As you’ll recall from English class—or, as they like to call it now, at least until high school, “Language Arts” class—fiction has two major elements: character and plot (yes, style and point-of-view matter also, but today I’m talking about the two biggies).
My major shortcoming as a writer, which also could be thought of as my major strength, is that I adore language—the power words have to evoke a feeling, to transport readers to another state of being and connect with the mysteries of the deep—while I detest plotting. Note that I did not say I detest “plot,” for I love a good yarn, a well-plotted tale, one that keeps you going from page to page until the end. What I hate is wrestling with plot in my own work.
Consequently, my plots arise organically. I know it’s ideal for plot to develop directly as a direct result of who the characters are. This method, however, can be tedious for the writer, involving many false starts and often requiring excision of great swaths of well-written prose that take the book nowhere.
At this point in my new novel I find myself at the uncomfortable juncture of not being able to write any more. It’s not that I have writer’s block. The problem is that I don’t have the details on which to hang my words. I sit down to write and a passage find myself stuck asking “When exactly did he live in New York City? What does he do every day? What were the big cultural changes going on when she was growing up?”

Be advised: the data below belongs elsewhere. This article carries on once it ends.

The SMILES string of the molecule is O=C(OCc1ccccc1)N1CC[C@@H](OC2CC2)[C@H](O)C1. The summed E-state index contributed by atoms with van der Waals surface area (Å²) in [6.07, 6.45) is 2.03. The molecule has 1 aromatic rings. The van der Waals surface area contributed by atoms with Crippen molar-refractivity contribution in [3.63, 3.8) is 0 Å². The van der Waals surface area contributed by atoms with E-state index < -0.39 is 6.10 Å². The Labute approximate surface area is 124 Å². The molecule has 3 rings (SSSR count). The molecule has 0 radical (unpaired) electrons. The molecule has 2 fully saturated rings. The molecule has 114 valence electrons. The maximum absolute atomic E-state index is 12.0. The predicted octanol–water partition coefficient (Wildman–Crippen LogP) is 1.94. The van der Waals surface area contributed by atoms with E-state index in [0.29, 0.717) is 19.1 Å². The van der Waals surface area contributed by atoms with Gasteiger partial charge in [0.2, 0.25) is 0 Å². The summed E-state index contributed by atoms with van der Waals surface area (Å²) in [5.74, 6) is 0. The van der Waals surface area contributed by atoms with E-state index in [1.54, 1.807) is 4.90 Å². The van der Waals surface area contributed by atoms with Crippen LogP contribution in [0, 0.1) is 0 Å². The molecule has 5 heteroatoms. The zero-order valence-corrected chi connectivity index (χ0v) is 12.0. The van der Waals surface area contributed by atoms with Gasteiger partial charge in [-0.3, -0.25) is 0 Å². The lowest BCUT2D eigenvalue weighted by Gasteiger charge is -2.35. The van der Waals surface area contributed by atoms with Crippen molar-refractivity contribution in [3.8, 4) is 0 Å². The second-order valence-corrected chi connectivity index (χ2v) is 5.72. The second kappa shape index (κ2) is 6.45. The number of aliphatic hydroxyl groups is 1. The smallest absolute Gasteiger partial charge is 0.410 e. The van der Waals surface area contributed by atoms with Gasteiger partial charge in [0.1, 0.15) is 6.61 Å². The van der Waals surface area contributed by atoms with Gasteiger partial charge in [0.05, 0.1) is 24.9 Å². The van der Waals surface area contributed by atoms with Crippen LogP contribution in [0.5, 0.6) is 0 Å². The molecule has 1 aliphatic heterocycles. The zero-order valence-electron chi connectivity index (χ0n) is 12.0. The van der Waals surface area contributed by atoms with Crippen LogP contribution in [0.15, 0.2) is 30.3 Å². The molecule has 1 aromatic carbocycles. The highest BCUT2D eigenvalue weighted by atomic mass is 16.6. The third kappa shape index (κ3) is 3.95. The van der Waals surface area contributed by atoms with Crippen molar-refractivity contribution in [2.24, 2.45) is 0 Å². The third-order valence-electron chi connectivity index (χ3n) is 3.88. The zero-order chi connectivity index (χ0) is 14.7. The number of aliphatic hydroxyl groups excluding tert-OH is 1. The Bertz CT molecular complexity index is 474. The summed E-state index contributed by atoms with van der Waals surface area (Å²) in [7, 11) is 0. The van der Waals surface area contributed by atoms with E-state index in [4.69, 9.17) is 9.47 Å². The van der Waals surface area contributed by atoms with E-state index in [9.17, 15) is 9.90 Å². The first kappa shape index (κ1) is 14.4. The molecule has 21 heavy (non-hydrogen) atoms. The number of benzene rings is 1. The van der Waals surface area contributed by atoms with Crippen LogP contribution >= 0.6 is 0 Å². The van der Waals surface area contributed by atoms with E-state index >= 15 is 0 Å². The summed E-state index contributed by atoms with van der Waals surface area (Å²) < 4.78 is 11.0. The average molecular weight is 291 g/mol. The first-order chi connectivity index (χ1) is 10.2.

So for now, instead of devoting my daily writing time to writing, I am devoting it to research and plotting.
It’s frustrating, since all I want to do is pour out the words, connect with that cosmic energy that seems to fuel the best writing sessions. Instead I’m reading (currently Sisterhood Interrupted, by Deborah Siegel, for background on the women’s movement in the ’60s, ’70s, and ’80s) and trying to find a doctor who will talk with me for a little while about what it’s like to be an anesthesiologist. (Any anesthesiologists out there reading this, please get in touch.)
Thankfully I’ve been through this before and have learned some patience. I know eventually I’ll return to the fun part: putting the words down. I’m thankful, too, that I have chosen a genre that is compatible with my work style. I can’t imagine the torment of having to figure out each twist and turn of the plot in advance of actually doing any writing. For me, the most satisfying mystery is not “whodunit?” but “what lurks beneath?”
Ruth Rendell* and Robert Parker*, your careers are safe.
*Two of my favorite mystery writers.
Tell me what you really think...